LA Times - May 19, 2009
Dr. Leonard Shlain Dies at 71; Best-Selling Author and Pioneer of Laparoscopic Surgery
Dr. Leonard Shlain, the San Francisco surgeon who was a pioneer in the use of laparoscopic surgery and later wrote three best-selling books combining anthropology, science and art, died May 11 in San Francisco. He was 71 and had been battling brain cancer for two years….As a surgeon, colleagues say he was ‘remarkably innovative.’ As an author, he presented provocative theories about the relations between science and art and the role of sexuality in human evolution. Read Whole Article >

San Francisco Chronicle, May 13, 2009
Dr. Leonard Shlain – Surgeon and Author, Counted Gore, Bjork as Fans
Surgeon, inventor, author, artist, student and teacher, Dr. Shlain defied easy categorization. He discouraged confined thinking, and studied, wrote and lectured about topics ranging from anthropology to linguistics to religion….Dr. Leonard Shlain, a Renaissance man whose final book is about the original Renaissance man, died Monday at his home in Mill Valley. He was 71…. Born in Detroit, Dr. Shlain graduated high school at 16 and medical school at 23. After two years as a captain in the U.S. Army in France, he hopped a military flight to San Francisco. “I … had my mind blown by all the opportunities that were in California in the ’60s and ’70s,” [Dr. Shlain said in an Interiew with UC Berkeley’s Conversation with History project]. “In Detroit everything was Freud. … Out here everything was Jung.” Read Whole Article >

Contra Cost Times, May 14 Leonard Shlain, Author and Surgeon Dies of Cancer
The author of three books, he had fans in fields as divergent as politics and pop music. Al Gore said in the New Yorker that one of Dr. Shlain’s books was at the top of his reading list, and the pop diva Bjork cited his “The Alphabet vs. The Goddess” as the inspiration for one of her albums….”His books are controversial, interesting, and they challenge us to rethink some things we thought we already knew,” Elaine Petrocelli, owner of Book Passage, said in a 2003 Independent Journal profile of Dr. Shlain. “I’m wondering what he thinks about when he does surgery. Instead of a Renaissance man, he’s a Marin man.” Read Whole Article >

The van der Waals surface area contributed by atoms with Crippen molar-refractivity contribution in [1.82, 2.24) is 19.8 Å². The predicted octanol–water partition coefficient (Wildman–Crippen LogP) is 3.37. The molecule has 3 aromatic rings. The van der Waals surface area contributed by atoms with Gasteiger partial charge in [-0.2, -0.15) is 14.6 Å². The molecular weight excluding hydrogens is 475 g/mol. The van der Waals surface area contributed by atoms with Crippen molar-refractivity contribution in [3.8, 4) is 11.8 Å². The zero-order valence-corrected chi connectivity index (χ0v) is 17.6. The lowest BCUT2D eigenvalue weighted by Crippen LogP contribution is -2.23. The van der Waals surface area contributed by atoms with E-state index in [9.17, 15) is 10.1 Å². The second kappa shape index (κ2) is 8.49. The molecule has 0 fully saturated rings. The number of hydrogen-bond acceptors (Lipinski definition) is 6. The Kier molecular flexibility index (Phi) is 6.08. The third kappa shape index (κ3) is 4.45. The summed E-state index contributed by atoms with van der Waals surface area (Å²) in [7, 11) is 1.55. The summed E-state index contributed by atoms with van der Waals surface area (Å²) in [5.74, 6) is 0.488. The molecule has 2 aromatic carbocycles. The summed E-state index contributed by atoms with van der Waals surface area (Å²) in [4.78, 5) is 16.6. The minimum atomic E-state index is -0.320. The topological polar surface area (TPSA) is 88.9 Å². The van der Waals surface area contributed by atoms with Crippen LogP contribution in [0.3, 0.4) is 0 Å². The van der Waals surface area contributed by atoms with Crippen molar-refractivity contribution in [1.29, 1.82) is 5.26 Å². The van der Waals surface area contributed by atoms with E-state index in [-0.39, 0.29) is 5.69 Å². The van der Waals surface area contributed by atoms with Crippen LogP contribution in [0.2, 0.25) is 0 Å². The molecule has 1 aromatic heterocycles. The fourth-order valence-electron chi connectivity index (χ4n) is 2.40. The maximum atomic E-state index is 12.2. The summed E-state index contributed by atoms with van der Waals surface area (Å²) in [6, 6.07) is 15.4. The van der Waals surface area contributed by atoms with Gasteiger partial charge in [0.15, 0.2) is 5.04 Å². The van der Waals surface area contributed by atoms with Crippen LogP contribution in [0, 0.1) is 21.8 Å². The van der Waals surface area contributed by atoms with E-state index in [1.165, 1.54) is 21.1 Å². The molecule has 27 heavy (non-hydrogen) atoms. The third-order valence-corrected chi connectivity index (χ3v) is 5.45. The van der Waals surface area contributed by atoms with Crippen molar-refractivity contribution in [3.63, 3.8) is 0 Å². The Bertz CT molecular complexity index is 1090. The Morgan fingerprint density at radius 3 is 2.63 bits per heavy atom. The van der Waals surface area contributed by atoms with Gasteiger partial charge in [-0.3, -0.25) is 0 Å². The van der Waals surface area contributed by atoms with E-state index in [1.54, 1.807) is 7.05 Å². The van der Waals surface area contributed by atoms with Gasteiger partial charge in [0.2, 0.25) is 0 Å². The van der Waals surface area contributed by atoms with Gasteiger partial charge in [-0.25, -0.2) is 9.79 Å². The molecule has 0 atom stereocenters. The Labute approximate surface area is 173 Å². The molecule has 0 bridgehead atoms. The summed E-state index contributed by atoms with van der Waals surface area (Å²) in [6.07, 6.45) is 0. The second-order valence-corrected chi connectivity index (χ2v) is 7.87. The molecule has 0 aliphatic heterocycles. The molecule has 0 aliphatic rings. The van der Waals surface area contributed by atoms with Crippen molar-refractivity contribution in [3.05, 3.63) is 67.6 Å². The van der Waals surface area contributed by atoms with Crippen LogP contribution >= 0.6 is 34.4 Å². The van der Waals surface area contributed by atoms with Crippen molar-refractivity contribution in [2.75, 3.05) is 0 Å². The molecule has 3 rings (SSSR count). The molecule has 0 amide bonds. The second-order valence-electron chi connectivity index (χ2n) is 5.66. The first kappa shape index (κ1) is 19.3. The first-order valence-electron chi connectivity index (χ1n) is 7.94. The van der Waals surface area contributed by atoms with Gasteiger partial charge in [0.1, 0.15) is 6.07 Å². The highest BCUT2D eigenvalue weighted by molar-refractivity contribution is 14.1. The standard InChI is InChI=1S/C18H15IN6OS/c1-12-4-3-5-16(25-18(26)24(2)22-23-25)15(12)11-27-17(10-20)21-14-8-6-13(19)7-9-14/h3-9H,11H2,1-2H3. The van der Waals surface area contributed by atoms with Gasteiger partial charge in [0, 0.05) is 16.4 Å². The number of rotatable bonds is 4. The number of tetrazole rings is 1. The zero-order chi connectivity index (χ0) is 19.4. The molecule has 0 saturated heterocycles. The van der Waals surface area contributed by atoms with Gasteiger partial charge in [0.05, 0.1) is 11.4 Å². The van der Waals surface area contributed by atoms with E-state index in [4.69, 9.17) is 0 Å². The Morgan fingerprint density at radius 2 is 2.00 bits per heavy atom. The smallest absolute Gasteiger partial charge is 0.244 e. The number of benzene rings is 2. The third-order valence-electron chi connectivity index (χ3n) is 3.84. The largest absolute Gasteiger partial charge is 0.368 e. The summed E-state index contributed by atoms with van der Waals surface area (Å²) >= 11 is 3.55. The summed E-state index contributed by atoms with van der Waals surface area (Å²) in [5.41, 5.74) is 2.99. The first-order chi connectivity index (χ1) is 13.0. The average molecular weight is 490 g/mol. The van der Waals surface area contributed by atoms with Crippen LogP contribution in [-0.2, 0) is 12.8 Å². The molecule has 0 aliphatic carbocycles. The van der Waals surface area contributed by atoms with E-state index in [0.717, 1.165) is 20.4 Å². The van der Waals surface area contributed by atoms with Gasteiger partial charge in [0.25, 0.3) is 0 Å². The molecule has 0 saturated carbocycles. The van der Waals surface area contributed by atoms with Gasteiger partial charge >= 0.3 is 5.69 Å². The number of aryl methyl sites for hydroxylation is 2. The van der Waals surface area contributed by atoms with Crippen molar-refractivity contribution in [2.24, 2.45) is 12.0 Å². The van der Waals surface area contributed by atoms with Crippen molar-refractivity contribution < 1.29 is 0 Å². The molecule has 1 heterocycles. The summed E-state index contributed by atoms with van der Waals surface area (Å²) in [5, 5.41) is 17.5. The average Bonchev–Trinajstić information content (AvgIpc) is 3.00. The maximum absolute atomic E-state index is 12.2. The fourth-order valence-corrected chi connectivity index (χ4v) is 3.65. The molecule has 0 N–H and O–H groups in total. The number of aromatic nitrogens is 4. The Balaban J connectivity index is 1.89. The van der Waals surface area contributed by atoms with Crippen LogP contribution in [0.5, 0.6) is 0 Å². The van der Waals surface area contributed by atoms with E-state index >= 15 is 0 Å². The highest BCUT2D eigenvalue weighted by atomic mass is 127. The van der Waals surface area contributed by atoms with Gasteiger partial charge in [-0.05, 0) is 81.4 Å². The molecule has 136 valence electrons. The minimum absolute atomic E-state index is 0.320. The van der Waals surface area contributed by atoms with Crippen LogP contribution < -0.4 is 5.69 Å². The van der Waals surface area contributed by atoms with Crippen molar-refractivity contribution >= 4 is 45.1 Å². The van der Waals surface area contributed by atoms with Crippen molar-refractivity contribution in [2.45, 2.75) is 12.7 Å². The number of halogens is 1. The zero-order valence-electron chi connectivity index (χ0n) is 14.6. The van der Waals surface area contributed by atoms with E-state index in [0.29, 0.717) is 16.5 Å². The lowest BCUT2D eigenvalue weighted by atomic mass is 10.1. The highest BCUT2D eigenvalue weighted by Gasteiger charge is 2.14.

Usual Suspects, May 13, 2009
This One’s Really Hard to Write
In our lives, we meet lots of people. Some of them make an extraordinary impact on a person or three – and others on tens of thousands. Dr. Leonard Shlain strode the earth like a colossus, with his outsize personality, zest for living, unquenchable curiosity, absurd energy and drive, and formidable intellect. With the Bay Area serving as his home base, he lived as a citizen of the world, challenging assumptions and moving policy, writing deep books in which he deftly wove together disparate topics, raising a staggeringly talented family of artists and doctors and caring people, and Leaving An Imprint On Every Single Person He Met…. Read Whole Article >

Huffington Post -May 10
A Vigil For My Father, Leonard Shlain by Kimberly Brooks
I asked him the other day while I was helping him add quotes to his newest book: “Are you afraid to die?” “No” he said.” I’m not afraid to die. I just want to live.” Read Whole Article >

Marin Magazine – September 18, 2008
Renaissance Man
With one best seller (Sex, Time and Power: How Women’s Sensuality Shaped Human Evolution) behind him, Dr. Leonard Shlain is eager to talk about what he’s writing now. “The title is Leonardo’s Brain: The Left and Right Roots of Creativity,” he says. “It deals with where we are going as a species, and Leonardo da Vinci is a fascinating character to use as a template because the more I read about him, the more I’m utterly amazed at how much he accomplished.” Shlain’s achievements are also impressive. Read Whole Article >